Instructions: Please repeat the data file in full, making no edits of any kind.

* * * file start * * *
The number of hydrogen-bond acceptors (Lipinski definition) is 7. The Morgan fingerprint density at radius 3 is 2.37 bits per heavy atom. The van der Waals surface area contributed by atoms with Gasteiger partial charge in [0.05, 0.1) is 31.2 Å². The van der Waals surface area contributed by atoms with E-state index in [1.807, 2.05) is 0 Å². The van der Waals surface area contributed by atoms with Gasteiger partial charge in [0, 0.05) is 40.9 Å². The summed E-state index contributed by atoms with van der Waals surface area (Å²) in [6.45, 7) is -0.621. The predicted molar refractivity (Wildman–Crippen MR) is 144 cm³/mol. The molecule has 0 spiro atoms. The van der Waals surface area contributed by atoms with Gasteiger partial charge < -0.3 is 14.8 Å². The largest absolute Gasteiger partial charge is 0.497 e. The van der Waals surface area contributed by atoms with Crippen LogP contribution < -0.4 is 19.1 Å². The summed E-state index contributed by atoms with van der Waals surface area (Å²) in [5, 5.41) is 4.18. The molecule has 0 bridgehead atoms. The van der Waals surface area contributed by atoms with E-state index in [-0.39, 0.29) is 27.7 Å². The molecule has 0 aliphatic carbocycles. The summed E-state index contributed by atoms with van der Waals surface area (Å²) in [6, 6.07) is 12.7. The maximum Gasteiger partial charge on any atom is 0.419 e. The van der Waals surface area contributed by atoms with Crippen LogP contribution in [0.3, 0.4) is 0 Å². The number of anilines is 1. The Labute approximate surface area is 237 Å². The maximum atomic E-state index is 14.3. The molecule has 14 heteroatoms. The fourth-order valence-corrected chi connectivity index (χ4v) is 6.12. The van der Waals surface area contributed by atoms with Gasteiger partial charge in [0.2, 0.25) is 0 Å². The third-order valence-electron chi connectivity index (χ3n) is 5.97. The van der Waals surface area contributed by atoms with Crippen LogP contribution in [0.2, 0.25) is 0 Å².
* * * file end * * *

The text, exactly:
The number of hydrogen-bond acceptors (Lipinski definition) is 7. The Morgan fingerprint density at radius 3 is 2.37 bits per heavy atom. The van der Waals surface area contributed by atoms with Gasteiger partial charge in [0.05, 0.1) is 31.2 Å². The van der Waals surface area contributed by atoms with E-state index in [1.807, 2.05) is 0 Å². The van der Waals surface area contributed by atoms with Gasteiger partial charge in [0, 0.05) is 40.9 Å². The summed E-state index contributed by atoms with van der Waals surface area (Å²) in [6.45, 7) is -0.621. The predicted molar refractivity (Wildman–Crippen MR) is 144 cm³/mol. The molecule has 0 spiro atoms. The van der Waals surface area contributed by atoms with Gasteiger partial charge < -0.3 is 14.8 Å². The largest absolute Gasteiger partial charge is 0.497 e. The van der Waals surface area contributed by atoms with Crippen LogP contribution < -0.4 is 19.1 Å². The summed E-state index contributed by atoms with van der Waals surface area (Å²) in [5, 5.41) is 4.18. The molecule has 0 bridgehead atoms. The van der Waals surface area contributed by atoms with E-state index in [-0.39, 0.29) is 27.7 Å². The molecule has 0 aliphatic carbocycles. The summed E-state index contributed by atoms with van der Waals surface area (Å²) in [6, 6.07) is 12.7. The maximum Gasteiger partial charge on any atom is 0.419 e. The van der Waals surface area contributed by atoms with Crippen LogP contribution in [0.3, 0.4) is 0 Å². The number of anilines is 1. The Labute approximate surface area is 237 Å². The maximum atomic E-state index is 14.3. The molecule has 14 heteroatoms. The fourth-order valence-corrected chi connectivity index (χ4v) is 6.12. The van der Waals surface area contributed by atoms with Gasteiger partial charge in [0.2, 0.25) is 0 Å². The third-order valence-electron chi connectivity index (χ3n) is 5.97. The van der Waals surface area contributed by atoms with Crippen LogP contribution in [0.2, 0.25) is 0 Å².